While much of the rhetoric (and rationale) for using ICTs to benefit education has focused on ICTs’ potential for bringing about changes in the teaching-learning paradigm, in practice, ICTs are most often used in education in LDCs to support existing teaching and learning practices with new (and, it should be noted, often quite expensive!) tools.

Infodev goes on to say:

While impact on student achievement is still a matter of reasonable debate, a consensus seems to argue that the introduction and use of ICTs in education can be a useful tool to help promote and enable educational reform, and that ICTs are both important motivational tools for learning and can promote greater efficiencies in education systems and practices.

Firstly, I must say my research is limited. But I have read the literature and reports and undertaken about 30 interviews with people in Africa working on various projects for developing capacity in teacher education. And it seems that possibly understandably the emergent model is blended learning combining short face to face training programmes with longer periods of online learning, whilst based in the school. Its not a bad model, especially if support for teachers while learning in the workplace (i.e. the school) is well designed and well supported. My worry is with the training for people supporting the school based learning. Essentially the projects appear to be adopting a cascade model. And although cascade models are attractive in terms of quickly scaling up learning, they can be ‘leaky’, breaking down at the weakest point in the cascade train.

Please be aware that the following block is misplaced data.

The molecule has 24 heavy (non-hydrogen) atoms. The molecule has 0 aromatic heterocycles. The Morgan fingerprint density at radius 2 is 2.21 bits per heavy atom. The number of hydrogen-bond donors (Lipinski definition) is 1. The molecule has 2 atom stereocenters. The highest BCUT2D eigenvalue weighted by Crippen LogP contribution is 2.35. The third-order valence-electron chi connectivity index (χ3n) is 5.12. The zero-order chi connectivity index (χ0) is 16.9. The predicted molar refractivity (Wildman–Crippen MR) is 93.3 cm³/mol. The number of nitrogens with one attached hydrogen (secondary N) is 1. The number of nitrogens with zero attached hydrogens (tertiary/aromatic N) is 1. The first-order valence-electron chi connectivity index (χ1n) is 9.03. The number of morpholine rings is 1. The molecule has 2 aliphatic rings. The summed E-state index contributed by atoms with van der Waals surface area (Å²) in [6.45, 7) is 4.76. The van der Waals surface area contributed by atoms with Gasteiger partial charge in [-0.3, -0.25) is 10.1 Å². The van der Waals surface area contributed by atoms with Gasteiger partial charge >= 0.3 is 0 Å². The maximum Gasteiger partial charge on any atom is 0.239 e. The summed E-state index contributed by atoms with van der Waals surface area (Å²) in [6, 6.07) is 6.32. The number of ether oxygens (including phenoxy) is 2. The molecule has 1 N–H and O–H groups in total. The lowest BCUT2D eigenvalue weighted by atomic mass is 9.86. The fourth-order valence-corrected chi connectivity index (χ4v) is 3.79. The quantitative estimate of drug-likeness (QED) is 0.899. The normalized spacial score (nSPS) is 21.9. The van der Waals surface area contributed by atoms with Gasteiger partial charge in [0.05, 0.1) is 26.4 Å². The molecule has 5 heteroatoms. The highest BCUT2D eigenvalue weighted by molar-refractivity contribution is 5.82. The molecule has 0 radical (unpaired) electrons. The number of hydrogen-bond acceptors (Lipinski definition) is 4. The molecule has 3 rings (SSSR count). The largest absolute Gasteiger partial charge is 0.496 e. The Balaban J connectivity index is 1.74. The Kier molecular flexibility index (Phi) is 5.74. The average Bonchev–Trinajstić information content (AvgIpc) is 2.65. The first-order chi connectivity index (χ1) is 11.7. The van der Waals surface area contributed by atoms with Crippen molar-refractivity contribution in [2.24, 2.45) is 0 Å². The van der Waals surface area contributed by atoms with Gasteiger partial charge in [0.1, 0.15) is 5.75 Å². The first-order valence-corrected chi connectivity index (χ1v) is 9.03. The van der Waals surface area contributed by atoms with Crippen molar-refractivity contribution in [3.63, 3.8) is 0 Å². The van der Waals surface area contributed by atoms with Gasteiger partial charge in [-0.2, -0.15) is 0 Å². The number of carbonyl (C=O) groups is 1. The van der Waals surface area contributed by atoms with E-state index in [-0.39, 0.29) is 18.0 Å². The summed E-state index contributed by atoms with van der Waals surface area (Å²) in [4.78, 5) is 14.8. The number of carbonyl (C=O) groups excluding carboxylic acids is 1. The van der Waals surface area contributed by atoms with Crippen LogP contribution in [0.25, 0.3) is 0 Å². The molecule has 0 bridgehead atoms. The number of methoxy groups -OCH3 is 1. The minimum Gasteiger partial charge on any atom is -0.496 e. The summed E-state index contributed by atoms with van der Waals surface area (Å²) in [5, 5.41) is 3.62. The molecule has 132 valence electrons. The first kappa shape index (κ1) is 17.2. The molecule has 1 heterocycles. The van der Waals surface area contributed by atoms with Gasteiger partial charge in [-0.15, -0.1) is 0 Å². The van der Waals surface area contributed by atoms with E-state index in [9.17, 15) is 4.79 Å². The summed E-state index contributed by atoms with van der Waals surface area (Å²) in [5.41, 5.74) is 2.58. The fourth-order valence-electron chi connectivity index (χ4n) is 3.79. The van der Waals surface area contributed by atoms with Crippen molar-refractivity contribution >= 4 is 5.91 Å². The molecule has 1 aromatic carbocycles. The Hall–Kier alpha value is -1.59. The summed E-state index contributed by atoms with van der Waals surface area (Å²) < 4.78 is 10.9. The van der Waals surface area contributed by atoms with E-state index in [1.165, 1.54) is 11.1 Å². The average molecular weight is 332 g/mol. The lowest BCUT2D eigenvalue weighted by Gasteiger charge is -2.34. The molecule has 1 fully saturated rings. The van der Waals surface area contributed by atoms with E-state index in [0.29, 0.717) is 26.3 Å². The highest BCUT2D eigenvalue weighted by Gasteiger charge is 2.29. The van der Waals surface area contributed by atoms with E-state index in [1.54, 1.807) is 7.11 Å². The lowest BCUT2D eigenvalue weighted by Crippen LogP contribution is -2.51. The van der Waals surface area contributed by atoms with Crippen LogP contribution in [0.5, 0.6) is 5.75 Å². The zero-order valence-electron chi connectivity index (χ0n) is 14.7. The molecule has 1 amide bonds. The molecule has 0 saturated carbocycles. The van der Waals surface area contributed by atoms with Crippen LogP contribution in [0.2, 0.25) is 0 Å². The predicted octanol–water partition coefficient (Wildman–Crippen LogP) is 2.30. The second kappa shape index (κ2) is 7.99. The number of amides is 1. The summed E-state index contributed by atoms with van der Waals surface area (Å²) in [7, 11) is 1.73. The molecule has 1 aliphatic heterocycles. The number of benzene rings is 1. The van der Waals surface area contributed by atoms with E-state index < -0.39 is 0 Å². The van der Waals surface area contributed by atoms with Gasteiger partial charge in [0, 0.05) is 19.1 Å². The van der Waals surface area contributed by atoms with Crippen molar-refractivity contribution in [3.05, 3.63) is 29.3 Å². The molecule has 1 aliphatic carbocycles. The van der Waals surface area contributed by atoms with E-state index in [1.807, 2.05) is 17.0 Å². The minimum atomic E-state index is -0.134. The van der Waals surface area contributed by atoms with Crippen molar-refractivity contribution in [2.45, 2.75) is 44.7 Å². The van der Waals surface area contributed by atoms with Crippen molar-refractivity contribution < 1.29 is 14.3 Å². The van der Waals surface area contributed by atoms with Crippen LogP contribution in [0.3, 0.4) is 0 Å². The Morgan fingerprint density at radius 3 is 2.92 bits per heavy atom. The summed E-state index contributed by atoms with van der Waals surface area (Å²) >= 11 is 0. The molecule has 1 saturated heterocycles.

I don’t think there are any immediate answers to this problem. I think we need more south-north dialogue and interchange if only that northern countries including in Europe face huge problems in providing professional development for teachers in the use of technology in the classroom. I also think we need to examine the different models more carefully,  especially in understanding the assumptions we are miking in designing new training and professional development provision. Without understanding the assumptions we cannot evaluate the success (or otherwise).

 

 

 

 

Five myths about education, debunked

January 4th, 2019 by Graham Attwell

I just stumbled on a blog post by Andreas Schleicher, Director of Directorate for Education and Skills at OECD. He says one of the reasons why we get stuck in education is that our thinking is framed by so many myths and  debunks some of the most common.

  • “The poor will always do badly in school.” That’s not true: the 10% most disadvantaged kids in Shanghai do better in maths than the 10% most advantaged students in large American cities.
  • “Immigrants will lower the performance of a country on international comparisons.” That’s not true: there is no relationship between the share of immigrant students and the quality of an education system; and the school systems in which immigrant students settle matter a lot more than the country where they came from.
  • “Smaller classes mean better results.” That’s not true: whenever high-performing education systems have to make a choice between a smaller class and a better teacher, they go for the latter. Often it is small classes that have created the Taylorist culture where teachers end up doing nothing other than teaching, and don’t have the time to support individual students, collaborate with other teaching professionals or work with parents – activities that are hallmarks of high-performing education systems.